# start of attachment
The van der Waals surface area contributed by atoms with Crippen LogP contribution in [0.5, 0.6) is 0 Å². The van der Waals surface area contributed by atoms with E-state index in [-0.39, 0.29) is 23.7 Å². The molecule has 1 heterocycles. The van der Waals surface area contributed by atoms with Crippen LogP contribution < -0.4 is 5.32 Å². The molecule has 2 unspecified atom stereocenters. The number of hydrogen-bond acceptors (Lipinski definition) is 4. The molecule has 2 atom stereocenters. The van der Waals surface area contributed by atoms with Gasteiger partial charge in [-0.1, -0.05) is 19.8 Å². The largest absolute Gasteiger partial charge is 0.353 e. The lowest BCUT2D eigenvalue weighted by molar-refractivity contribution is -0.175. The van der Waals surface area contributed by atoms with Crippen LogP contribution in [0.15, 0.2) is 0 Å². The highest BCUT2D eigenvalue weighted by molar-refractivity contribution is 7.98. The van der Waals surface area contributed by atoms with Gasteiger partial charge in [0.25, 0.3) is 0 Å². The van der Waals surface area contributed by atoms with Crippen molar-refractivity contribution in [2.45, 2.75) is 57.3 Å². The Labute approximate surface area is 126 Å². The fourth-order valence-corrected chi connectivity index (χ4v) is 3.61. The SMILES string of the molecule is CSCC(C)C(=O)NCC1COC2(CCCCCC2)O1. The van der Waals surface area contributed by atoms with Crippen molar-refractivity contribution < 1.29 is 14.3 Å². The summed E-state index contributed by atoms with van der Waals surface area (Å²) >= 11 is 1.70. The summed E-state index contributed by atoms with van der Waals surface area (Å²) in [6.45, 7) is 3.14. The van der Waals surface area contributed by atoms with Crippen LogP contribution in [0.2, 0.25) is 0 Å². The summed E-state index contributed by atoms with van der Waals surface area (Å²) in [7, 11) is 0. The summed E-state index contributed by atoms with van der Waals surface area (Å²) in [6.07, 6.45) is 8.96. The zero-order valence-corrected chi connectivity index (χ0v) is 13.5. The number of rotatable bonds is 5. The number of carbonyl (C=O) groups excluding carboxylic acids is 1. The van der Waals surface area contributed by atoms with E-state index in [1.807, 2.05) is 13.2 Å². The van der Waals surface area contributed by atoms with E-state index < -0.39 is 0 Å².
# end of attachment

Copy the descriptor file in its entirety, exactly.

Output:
The van der Waals surface area contributed by atoms with Crippen LogP contribution in [0.5, 0.6) is 0 Å². The van der Waals surface area contributed by atoms with E-state index in [-0.39, 0.29) is 23.7 Å². The molecule has 1 heterocycles. The van der Waals surface area contributed by atoms with Crippen LogP contribution < -0.4 is 5.32 Å². The molecule has 2 unspecified atom stereocenters. The number of hydrogen-bond acceptors (Lipinski definition) is 4. The molecule has 2 atom stereocenters. The van der Waals surface area contributed by atoms with Gasteiger partial charge in [-0.1, -0.05) is 19.8 Å². The largest absolute Gasteiger partial charge is 0.353 e. The lowest BCUT2D eigenvalue weighted by molar-refractivity contribution is -0.175. The van der Waals surface area contributed by atoms with Crippen LogP contribution in [0.15, 0.2) is 0 Å². The highest BCUT2D eigenvalue weighted by molar-refractivity contribution is 7.98. The van der Waals surface area contributed by atoms with Gasteiger partial charge in [0.25, 0.3) is 0 Å². The van der Waals surface area contributed by atoms with Crippen molar-refractivity contribution in [2.45, 2.75) is 57.3 Å². The Labute approximate surface area is 126 Å². The fourth-order valence-corrected chi connectivity index (χ4v) is 3.61. The SMILES string of the molecule is CSCC(C)C(=O)NCC1COC2(CCCCCC2)O1. The van der Waals surface area contributed by atoms with Crippen molar-refractivity contribution < 1.29 is 14.3 Å². The summed E-state index contributed by atoms with van der Waals surface area (Å²) >= 11 is 1.70. The summed E-state index contributed by atoms with van der Waals surface area (Å²) in [6.45, 7) is 3.14. The van der Waals surface area contributed by atoms with Crippen LogP contribution in [0.2, 0.25) is 0 Å². The summed E-state index contributed by atoms with van der Waals surface area (Å²) in [7, 11) is 0. The summed E-state index contributed by atoms with van der Waals surface area (Å²) in [6.07, 6.45) is 8.96. The zero-order valence-corrected chi connectivity index (χ0v) is 13.5. The number of rotatable bonds is 5. The number of carbonyl (C=O) groups excluding carboxylic acids is 1. The van der Waals surface area contributed by atoms with E-state index in [1.807, 2.05) is 13.2 Å². The van der Waals surface area contributed by atoms with E-state index < -0.39 is 0 Å².